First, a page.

Yep, still hate him. Mandatory Credit: Mark J. Rebilas-USA TODAY Sports
Paul Goldschmidt and the Arizona Diamondbacks rocked Tim Lincecum last night in their 7-3 win over the San Francisco Giants. It was almost as if everyone in San Francisco knew it was going to happen. Prior to the game everyone, including us, had something to say about Goldschmidt’s incredible numbers against Lincecum. Sure enough, it only took Goldschmidt one at-bat to send a long ball out to the right field arcade.
Goldschmidt is a problem for Lincecum. Henry Schulman put it best last night. Lincecum has to figure out Goldschmidt.
Schulman posted an update after the game last night about the problem and about why he thinks Lincecum can solve the problem. He put it like this:
"If and when Lincecum starts making better pitches — to everybody — his “Goldschmidt problem” will take care of itself. The ball will stay in the park, or if it doesn’t, Goldschmidt will hit more solos.And anyone who says it’ll never happen just doesn’t know baseball. Adjustments can be made. Nothing has to be forever."
The key word: IF. But Schulman is right. It’s not time to panic. Yes, Timmy had a bad outing and there is no defending that, but let’s not bring out the pitchforks just yet. I also agreed with a few other points Schulman made.
"No, the Giants are not going to remove Lincecum from the rotation after one so-so start and one bad one. They just gave him $35 million to be a starter for two years. He’s made two of the 64 starts they’re paying for. What do kids call that today? Oh yeah. Small sample size.No, Lincecum should not have walked Goldschmidt intentionally in the first inning with runners on the corners and nobody out. Lincecum has to face this issue head-on. You don’t do that by walking a guy in the first inning of the season’s ninth game to load the bases with nobody out. Bochy wouldn’t do that to Lincecum either, essentially telling his pitcher he has no chance to retire the guy.No, the answer is not having Lincecum drill Goldschmidt. There’s no reason to hit a guy for your mistakes…."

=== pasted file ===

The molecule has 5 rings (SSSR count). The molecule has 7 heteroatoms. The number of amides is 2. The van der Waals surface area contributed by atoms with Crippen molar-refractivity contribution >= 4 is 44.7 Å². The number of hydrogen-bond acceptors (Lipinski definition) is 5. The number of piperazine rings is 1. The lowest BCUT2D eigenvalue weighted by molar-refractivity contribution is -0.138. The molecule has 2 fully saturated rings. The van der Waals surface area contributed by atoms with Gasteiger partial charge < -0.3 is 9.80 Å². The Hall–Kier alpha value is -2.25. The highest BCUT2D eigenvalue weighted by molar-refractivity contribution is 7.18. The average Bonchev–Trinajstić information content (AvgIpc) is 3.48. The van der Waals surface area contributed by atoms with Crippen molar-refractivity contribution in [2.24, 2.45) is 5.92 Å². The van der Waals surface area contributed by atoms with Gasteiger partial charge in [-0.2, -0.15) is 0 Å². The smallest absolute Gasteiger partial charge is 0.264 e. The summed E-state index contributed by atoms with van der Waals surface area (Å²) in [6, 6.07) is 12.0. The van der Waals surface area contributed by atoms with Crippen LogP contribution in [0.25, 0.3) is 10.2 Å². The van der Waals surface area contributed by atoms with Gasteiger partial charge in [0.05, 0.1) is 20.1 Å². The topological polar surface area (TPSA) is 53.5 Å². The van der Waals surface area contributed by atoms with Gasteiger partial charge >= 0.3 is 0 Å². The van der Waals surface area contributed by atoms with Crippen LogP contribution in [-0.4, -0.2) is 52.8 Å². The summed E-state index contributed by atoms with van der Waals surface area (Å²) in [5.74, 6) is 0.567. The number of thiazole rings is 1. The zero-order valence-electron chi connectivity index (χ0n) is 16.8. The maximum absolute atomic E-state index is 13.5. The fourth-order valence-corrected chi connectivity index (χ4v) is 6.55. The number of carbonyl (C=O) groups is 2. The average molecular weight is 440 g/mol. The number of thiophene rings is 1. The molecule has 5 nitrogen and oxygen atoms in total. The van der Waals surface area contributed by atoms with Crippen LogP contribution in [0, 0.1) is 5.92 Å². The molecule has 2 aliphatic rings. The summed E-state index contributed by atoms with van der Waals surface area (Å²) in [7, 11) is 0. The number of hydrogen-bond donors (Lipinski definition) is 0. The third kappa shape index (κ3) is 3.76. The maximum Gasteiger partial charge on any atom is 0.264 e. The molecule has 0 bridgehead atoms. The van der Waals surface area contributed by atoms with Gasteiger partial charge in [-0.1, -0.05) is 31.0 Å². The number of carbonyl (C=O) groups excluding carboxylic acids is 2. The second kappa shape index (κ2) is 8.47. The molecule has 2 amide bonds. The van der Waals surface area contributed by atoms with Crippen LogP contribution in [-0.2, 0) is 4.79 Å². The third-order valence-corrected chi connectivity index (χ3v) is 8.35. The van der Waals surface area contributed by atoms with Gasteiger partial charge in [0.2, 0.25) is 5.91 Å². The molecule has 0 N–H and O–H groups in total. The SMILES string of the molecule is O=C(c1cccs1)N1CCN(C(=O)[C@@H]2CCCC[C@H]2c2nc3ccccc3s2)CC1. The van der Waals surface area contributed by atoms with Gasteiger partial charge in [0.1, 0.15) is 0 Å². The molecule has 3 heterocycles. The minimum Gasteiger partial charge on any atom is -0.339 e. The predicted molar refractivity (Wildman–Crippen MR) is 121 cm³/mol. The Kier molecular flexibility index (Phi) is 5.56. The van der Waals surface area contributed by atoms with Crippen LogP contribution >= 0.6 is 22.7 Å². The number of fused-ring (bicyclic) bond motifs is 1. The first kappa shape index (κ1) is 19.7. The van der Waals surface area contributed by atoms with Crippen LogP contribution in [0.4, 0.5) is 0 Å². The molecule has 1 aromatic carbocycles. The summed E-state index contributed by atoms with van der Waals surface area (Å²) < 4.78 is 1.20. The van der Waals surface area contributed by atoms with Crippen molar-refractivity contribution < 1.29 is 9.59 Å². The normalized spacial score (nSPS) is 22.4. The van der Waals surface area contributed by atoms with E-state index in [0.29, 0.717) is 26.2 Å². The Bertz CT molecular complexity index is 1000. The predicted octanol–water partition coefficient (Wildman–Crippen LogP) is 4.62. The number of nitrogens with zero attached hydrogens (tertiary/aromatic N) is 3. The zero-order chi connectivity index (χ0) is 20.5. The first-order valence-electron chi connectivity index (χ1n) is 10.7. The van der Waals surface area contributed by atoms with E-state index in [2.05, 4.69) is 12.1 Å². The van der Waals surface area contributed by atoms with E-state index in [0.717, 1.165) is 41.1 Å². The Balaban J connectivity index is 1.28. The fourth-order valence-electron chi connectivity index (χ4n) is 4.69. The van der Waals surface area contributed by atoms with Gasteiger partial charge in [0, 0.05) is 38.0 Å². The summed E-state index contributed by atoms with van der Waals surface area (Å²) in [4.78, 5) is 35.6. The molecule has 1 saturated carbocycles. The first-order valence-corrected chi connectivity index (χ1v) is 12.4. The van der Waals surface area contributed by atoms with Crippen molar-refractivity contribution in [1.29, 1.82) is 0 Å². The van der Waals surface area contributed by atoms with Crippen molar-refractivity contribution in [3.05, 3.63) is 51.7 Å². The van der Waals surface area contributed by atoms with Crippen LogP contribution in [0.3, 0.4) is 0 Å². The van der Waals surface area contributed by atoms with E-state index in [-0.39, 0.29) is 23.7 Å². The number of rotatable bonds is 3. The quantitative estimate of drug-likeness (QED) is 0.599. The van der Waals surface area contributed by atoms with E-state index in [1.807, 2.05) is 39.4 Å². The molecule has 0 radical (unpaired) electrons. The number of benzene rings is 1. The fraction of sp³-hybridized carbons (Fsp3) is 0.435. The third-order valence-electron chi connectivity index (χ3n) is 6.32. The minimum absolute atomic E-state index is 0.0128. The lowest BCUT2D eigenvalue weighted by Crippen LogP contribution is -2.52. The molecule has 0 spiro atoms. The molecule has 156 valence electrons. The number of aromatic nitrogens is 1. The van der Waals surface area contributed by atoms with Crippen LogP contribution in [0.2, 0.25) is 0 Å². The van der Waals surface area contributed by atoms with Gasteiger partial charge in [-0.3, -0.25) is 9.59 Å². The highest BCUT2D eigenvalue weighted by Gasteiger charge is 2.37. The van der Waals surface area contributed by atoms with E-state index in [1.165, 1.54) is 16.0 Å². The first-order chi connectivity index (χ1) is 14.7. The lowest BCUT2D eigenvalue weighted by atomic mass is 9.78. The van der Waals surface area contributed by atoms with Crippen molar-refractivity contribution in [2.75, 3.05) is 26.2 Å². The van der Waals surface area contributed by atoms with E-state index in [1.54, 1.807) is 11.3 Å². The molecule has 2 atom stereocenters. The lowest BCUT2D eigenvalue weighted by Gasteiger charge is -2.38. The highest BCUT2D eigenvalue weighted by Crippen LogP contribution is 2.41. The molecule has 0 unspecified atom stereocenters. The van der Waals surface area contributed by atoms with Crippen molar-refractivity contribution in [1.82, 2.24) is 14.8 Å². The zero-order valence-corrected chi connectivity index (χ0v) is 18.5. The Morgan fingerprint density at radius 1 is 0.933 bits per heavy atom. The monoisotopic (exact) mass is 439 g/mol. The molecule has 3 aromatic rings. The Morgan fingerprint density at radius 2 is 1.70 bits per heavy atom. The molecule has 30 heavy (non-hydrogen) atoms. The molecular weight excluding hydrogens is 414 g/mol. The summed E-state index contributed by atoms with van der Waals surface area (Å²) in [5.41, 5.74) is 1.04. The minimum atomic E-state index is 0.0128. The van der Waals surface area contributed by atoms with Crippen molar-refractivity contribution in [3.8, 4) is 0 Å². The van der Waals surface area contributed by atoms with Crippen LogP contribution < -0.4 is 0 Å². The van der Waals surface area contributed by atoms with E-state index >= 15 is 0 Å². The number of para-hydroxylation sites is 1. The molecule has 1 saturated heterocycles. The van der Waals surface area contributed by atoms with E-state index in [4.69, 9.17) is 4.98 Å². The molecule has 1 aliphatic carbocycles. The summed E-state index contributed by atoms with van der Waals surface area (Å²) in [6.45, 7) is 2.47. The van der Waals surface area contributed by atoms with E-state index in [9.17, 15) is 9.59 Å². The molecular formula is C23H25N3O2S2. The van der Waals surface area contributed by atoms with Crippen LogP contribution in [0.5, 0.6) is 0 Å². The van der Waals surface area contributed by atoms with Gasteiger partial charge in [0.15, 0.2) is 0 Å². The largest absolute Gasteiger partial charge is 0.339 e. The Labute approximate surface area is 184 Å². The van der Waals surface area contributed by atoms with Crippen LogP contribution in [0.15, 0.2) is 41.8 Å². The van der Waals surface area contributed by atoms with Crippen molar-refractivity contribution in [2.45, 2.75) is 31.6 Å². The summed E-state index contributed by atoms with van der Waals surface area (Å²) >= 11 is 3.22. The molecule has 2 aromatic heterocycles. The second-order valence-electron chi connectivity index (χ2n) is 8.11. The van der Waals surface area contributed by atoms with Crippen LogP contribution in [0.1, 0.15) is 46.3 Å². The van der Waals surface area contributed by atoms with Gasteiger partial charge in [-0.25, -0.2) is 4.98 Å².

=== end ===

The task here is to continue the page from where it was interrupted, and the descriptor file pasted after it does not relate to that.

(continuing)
"The best part of Opening Day, even more than winning, was watching the BatKid take the mound and throw out the first pitch to Matt Cain. Wow. We were all in the dugout watching this little five-year-old who’s been battling leukemia. I think he got the biggest cheer of the day, which is exactly how it should be."
"I wasn’t nervous to take the field, but I was definitely excited. I just wanted to get that first ground ball to let my emotions calm down a little bit. You want to treat the game like any other game but on Opening Day at a park like this with fans like these, it’s clearly not just any other game. Yesterday was unlike anything I’ve been a part of."
Get used to it, kid. You’re in for an amazing season in San Francisco and fans already love you.
Finally, Andrew Baggarly dropped this nice stat last night in his postgame notebook.
"Angel Pagan has a hit in every game and multiple hits in seven of nine. He has as many three-hit games as one-hit games (two of each)."